By Susan Lutz
I didn't eat a canned vegetable until I was twelve. I was at summer camp, and the minute the canned green bean touched my tongue I spit it out, convinced it was rotten.
I thought I'd eaten canned green beans before -- the green beans my mother grew in her large kitchen garden that she and my grandmother would "can" in mason jars and keep in neat rows in the basement pantry. To me, those were "canned green beans," and I loved eating them in the winter even though I thought my mother was crazy and old-fashioned for spending so much time and energy preserving the food she grew in our large garden plot.
The difference between my mother's sweet, delicious "canned" beans and the gray, salty blobs I first tasted at summer camp reveals the stark difference between traditional food preservation and the industrial food system. This stark difference is one reason behind the surge of interest in home canning and preserving.
But there's another avenue to discovering the joys of successful canning, and it doesn't require a visit to your grandmother's notebooks or a search through mysterious old cookbooks.
A 12-week course through the University of California
The Master Food Preserver program is an intense, twelve-week program offered by the University of California Cooperative Extension Los Angeles. It is designed to not only teach the basics of safe and successful food preservation, but to spread the word to local communities.
I first heard about the MFP program when I took a class on holiday food-crafting from Joseph Shuldiner, director of the Institute of Domestic Technology. He mentioned his status as a Master Food Preserver, and I had to find out more about the program.
I was instantly fascinated. The MFP Program covers not only canning but pressure-canning, freezing, dedhydrating, cheese-making, pickling, fermenting, the exciting list went on and on. I'd learned some of my mother's basic canning recipes back home in Virginia, and I even helped my father make his home-cured hams (which hang in his basement for a year before they're eaten.) But The MFP program was clearly more than old recipes rediscovered. The classes promised safe, USDA-approved methods for dozens of types of food preservation.
And, once the session ends, graduates are expected provide 30 hours of volunteer work and 15 hours of continuing food education every year. The goal is to teach simple and easy food-preservation techniques to residents in low-resource communities that would help them eat healthier foods and save money. In a place like Los Angeles where fruit literally falls from trees that line the city streets, food preservation can be a budget-stretcher and a life-saver.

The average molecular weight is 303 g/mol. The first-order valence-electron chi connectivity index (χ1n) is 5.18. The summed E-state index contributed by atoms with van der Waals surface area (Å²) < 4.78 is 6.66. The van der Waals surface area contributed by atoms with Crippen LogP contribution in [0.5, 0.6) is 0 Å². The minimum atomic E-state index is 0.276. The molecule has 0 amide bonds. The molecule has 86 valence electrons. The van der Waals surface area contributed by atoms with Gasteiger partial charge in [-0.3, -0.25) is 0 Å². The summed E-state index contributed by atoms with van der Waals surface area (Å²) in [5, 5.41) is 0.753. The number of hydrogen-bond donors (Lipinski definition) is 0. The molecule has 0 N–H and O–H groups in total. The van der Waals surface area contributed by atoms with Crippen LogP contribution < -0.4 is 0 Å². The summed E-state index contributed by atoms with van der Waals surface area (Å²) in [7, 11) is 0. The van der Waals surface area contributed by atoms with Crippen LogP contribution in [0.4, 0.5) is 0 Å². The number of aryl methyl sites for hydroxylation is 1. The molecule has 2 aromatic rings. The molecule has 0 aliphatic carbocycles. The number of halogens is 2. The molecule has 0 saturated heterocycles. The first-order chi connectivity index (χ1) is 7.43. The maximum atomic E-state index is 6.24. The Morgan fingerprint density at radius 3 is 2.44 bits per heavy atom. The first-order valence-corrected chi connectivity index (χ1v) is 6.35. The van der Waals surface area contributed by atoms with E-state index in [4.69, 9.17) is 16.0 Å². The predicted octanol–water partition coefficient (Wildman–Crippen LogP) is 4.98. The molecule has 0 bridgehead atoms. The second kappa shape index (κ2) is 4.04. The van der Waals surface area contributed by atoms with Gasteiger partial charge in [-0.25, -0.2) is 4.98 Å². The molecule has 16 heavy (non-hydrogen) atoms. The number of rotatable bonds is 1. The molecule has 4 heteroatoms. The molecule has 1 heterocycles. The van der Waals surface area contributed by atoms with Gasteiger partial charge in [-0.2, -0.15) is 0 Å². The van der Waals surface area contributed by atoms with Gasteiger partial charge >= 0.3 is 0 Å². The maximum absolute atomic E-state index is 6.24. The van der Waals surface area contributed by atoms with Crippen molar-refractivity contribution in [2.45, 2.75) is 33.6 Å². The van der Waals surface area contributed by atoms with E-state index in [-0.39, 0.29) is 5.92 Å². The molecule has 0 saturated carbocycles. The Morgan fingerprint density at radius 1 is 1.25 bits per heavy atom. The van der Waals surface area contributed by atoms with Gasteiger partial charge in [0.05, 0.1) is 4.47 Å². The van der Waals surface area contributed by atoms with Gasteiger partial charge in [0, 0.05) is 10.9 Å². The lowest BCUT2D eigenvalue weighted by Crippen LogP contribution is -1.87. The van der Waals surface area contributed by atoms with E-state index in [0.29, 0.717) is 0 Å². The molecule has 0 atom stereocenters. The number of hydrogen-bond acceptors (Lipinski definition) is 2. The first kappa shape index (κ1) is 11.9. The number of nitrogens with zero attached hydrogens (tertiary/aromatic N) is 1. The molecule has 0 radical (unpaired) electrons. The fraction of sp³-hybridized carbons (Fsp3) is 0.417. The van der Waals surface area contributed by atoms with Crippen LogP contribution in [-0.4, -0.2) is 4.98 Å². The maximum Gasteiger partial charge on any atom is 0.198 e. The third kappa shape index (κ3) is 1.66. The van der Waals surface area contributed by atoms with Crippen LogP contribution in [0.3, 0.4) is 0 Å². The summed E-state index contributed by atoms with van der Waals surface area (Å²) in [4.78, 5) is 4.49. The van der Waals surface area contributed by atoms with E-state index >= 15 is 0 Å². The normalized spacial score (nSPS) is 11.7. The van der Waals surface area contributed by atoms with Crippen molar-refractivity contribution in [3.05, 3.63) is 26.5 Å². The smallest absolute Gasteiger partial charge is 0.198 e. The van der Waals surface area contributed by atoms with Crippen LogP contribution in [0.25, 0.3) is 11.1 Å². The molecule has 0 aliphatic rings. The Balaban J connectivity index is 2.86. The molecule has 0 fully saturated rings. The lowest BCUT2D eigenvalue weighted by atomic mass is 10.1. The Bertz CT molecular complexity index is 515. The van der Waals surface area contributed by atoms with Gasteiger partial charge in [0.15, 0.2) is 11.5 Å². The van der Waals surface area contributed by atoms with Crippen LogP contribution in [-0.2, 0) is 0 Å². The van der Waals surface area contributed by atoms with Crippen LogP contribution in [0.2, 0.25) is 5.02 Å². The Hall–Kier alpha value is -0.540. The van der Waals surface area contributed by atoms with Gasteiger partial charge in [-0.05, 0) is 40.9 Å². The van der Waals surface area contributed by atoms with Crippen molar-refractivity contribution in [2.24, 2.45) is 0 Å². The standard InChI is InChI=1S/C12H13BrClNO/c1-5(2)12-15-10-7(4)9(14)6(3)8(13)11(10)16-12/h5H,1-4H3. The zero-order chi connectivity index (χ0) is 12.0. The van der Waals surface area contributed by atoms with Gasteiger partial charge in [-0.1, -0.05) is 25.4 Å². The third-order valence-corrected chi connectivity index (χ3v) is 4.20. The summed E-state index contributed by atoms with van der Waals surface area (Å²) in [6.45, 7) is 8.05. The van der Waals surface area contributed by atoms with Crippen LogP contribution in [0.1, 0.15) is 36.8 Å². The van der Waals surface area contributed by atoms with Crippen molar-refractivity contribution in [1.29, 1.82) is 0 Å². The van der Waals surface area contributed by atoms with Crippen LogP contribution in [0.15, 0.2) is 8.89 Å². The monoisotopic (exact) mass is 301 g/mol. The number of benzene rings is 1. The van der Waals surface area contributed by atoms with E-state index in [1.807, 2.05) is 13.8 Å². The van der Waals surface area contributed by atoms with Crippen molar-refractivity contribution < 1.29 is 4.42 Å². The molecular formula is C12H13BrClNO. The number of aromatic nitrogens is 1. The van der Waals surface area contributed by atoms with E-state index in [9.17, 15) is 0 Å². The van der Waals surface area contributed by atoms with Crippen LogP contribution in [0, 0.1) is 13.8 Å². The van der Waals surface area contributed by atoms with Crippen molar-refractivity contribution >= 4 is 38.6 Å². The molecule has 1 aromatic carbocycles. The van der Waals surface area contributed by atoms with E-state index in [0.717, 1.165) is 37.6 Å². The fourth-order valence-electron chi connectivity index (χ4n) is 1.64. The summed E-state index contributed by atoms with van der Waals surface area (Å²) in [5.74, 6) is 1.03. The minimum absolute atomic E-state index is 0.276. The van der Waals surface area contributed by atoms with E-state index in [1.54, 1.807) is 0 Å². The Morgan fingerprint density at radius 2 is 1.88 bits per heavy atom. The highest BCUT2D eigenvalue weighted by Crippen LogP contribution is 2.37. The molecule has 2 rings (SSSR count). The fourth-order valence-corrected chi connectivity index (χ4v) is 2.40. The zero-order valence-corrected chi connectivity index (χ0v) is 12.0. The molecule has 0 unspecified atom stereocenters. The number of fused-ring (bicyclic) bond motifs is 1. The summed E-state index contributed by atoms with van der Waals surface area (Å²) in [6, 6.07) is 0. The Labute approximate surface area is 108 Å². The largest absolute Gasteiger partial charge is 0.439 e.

It's a rigorous program. But there was the promise of fresh fruit preserves, home-made goat cheese and perfectly canned green beans. I wanted in.
Focused on sharing the wealth
After being accepted to the highly competitive program, I joined the third class to take the course at the Los Angeles branch.
I quickly learned that the program is more focused on teaching trainees how to share information with others than it is about teaching endless food preservation techniques (although I must say that my knowledge and interest in food preservation has grown exponentially since I started the class). All MFP trainees are expected to have a solid knowledge base when they enter the program and to keep learning new techniques after the course ends.
The most surprising discovery of the program was that the reference materials we use in class are available to anyone who's interested. Some of my favorites include The National Center for Home Food Preservation and the L.A. County Master Food Preservers blog. I've also become a huge fan of the book "So Easy to Preserve," which I've used many times in the past 10 weeks. (The section on fruit butter recipes helped me invent my family's current favorite toast-topper loquat butter.)
Our lead instructor, chef Ernest Miller, runs each class with military discipline (he's a former Marine), culinary expertise (he's the chef at the Farmer's Kitchen, a nonprofit community-oriented kitchen) and deep wells of knowledge (he's a graduate of Yale Law School). I thought I knew everything I needed to know about jam-making, but when he and two former graduates of the class began their lecture, I realized there was a lot more to learn.
Miller started the class by saying: "This isn't Smucker's." Over the next four hours I learned the difference between jam, jelly, preserves, conserves, marmalade, fruit spread and fruit butter. And that was only the beginning.
If I pass my final exam, I will be rewarded with the title of "Master Food Preserver" and you'll see me and my classmates talking about food preservation techniques at local farmers markets and at the Los Angeles County Fair. And, with luck, my youngest daughter might someday taste a commercially canned vegetable and spit it out, saying "What's that?!"
I'll hand her a spoonful of loquat butter to get the bitter taste out of her mouth and say, "Kid... there's a program you should know about..."
Zester Daily contributor Susan Lutz is a photographer, artist and television producer. A native of Virginia's Shenandoah Valley, she currently lives in Los Angeles, where she is writing a book about heirloom foods and the American tradition of Sunday dinner. She also blogs about the subject at Eat Sunday Dinner.
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